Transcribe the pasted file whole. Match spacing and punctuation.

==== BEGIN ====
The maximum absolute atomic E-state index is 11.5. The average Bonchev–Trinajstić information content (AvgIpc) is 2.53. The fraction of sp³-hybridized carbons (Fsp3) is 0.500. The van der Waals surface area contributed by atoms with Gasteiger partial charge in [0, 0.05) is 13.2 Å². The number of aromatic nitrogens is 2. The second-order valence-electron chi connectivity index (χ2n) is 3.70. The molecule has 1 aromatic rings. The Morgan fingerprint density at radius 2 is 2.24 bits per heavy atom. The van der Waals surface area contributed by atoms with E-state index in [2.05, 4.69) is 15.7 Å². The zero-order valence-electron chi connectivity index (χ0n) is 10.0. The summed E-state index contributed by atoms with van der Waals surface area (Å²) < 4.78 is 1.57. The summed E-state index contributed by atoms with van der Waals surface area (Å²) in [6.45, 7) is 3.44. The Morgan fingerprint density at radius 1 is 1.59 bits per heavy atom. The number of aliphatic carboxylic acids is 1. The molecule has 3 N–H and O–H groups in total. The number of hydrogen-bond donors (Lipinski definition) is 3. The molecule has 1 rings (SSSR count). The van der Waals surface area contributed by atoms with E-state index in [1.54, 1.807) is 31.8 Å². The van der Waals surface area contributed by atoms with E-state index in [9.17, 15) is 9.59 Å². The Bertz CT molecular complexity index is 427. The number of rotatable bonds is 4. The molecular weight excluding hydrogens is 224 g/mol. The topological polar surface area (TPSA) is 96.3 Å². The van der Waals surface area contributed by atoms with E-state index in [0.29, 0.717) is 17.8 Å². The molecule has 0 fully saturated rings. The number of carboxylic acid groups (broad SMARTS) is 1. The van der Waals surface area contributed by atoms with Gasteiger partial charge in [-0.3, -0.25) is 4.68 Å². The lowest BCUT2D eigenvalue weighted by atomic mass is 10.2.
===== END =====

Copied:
The maximum absolute atomic E-state index is 11.5. The average Bonchev–Trinajstić information content (AvgIpc) is 2.53. The fraction of sp³-hybridized carbons (Fsp3) is 0.500. The van der Waals surface area contributed by atoms with Gasteiger partial charge in [0, 0.05) is 13.2 Å². The number of aromatic nitrogens is 2. The second-order valence-electron chi connectivity index (χ2n) is 3.70. The molecule has 1 aromatic rings. The Morgan fingerprint density at radius 2 is 2.24 bits per heavy atom. The van der Waals surface area contributed by atoms with E-state index in [2.05, 4.69) is 15.7 Å². The zero-order valence-electron chi connectivity index (χ0n) is 10.0. The summed E-state index contributed by atoms with van der Waals surface area (Å²) < 4.78 is 1.57. The summed E-state index contributed by atoms with van der Waals surface area (Å²) in [6.45, 7) is 3.44. The Morgan fingerprint density at radius 1 is 1.59 bits per heavy atom. The number of aliphatic carboxylic acids is 1. The molecule has 3 N–H and O–H groups in total. The number of hydrogen-bond donors (Lipinski definition) is 3. The molecule has 1 rings (SSSR count). The van der Waals surface area contributed by atoms with E-state index in [1.54, 1.807) is 31.8 Å². The van der Waals surface area contributed by atoms with E-state index in [9.17, 15) is 9.59 Å². The Bertz CT molecular complexity index is 427. The number of rotatable bonds is 4. The molecular weight excluding hydrogens is 224 g/mol. The topological polar surface area (TPSA) is 96.3 Å². The van der Waals surface area contributed by atoms with E-state index in [0.29, 0.717) is 17.8 Å². The molecule has 0 fully saturated rings. The number of carboxylic acid groups (broad SMARTS) is 1. The van der Waals surface area contributed by atoms with Gasteiger partial charge in [-0.3, -0.25) is 4.68 Å². The lowest BCUT2D eigenvalue weighted by atomic mass is 10.2.